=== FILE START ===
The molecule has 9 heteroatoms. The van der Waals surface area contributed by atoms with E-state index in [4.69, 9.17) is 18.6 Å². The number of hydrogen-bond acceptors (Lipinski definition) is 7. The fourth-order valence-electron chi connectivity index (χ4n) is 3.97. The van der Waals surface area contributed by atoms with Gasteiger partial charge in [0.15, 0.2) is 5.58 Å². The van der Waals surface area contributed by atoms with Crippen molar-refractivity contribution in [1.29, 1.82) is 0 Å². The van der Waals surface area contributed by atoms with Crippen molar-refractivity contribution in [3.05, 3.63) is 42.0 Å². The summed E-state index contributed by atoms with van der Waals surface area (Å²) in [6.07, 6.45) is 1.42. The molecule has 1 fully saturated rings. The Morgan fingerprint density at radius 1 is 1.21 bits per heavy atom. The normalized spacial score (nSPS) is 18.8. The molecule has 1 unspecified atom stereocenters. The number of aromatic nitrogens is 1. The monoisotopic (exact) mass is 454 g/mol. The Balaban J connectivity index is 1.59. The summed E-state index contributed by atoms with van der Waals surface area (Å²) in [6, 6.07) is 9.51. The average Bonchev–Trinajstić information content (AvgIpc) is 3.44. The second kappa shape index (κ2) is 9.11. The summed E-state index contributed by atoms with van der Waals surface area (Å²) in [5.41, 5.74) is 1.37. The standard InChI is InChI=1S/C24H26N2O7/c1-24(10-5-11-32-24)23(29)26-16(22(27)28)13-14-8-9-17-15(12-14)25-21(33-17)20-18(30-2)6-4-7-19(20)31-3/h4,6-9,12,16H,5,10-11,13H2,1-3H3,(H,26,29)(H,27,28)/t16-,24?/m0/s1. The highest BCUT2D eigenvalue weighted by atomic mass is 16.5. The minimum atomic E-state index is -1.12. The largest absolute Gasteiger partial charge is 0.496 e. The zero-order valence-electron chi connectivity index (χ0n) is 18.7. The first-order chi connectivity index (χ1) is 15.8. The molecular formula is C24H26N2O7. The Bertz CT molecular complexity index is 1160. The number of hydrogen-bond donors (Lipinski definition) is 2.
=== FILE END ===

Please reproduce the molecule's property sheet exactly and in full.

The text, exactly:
The molecule has 9 heteroatoms. The van der Waals surface area contributed by atoms with E-state index in [4.69, 9.17) is 18.6 Å². The number of hydrogen-bond acceptors (Lipinski definition) is 7. The fourth-order valence-electron chi connectivity index (χ4n) is 3.97. The van der Waals surface area contributed by atoms with Gasteiger partial charge in [0.15, 0.2) is 5.58 Å². The van der Waals surface area contributed by atoms with Crippen molar-refractivity contribution in [1.29, 1.82) is 0 Å². The van der Waals surface area contributed by atoms with Crippen molar-refractivity contribution in [3.05, 3.63) is 42.0 Å². The summed E-state index contributed by atoms with van der Waals surface area (Å²) in [6.07, 6.45) is 1.42. The molecule has 1 fully saturated rings. The Morgan fingerprint density at radius 1 is 1.21 bits per heavy atom. The normalized spacial score (nSPS) is 18.8. The molecule has 1 unspecified atom stereocenters. The number of aromatic nitrogens is 1. The monoisotopic (exact) mass is 454 g/mol. The Balaban J connectivity index is 1.59. The summed E-state index contributed by atoms with van der Waals surface area (Å²) in [6, 6.07) is 9.51. The average Bonchev–Trinajstić information content (AvgIpc) is 3.44. The second kappa shape index (κ2) is 9.11. The summed E-state index contributed by atoms with van der Waals surface area (Å²) in [5.41, 5.74) is 1.37. The standard InChI is InChI=1S/C24H26N2O7/c1-24(10-5-11-32-24)23(29)26-16(22(27)28)13-14-8-9-17-15(12-14)25-21(33-17)20-18(30-2)6-4-7-19(20)31-3/h4,6-9,12,16H,5,10-11,13H2,1-3H3,(H,26,29)(H,27,28)/t16-,24?/m0/s1. The highest BCUT2D eigenvalue weighted by atomic mass is 16.5. The minimum atomic E-state index is -1.12. The largest absolute Gasteiger partial charge is 0.496 e. The zero-order valence-electron chi connectivity index (χ0n) is 18.7. The first-order chi connectivity index (χ1) is 15.8. The molecular formula is C24H26N2O7. The Bertz CT molecular complexity index is 1160. The number of hydrogen-bond donors (Lipinski definition) is 2.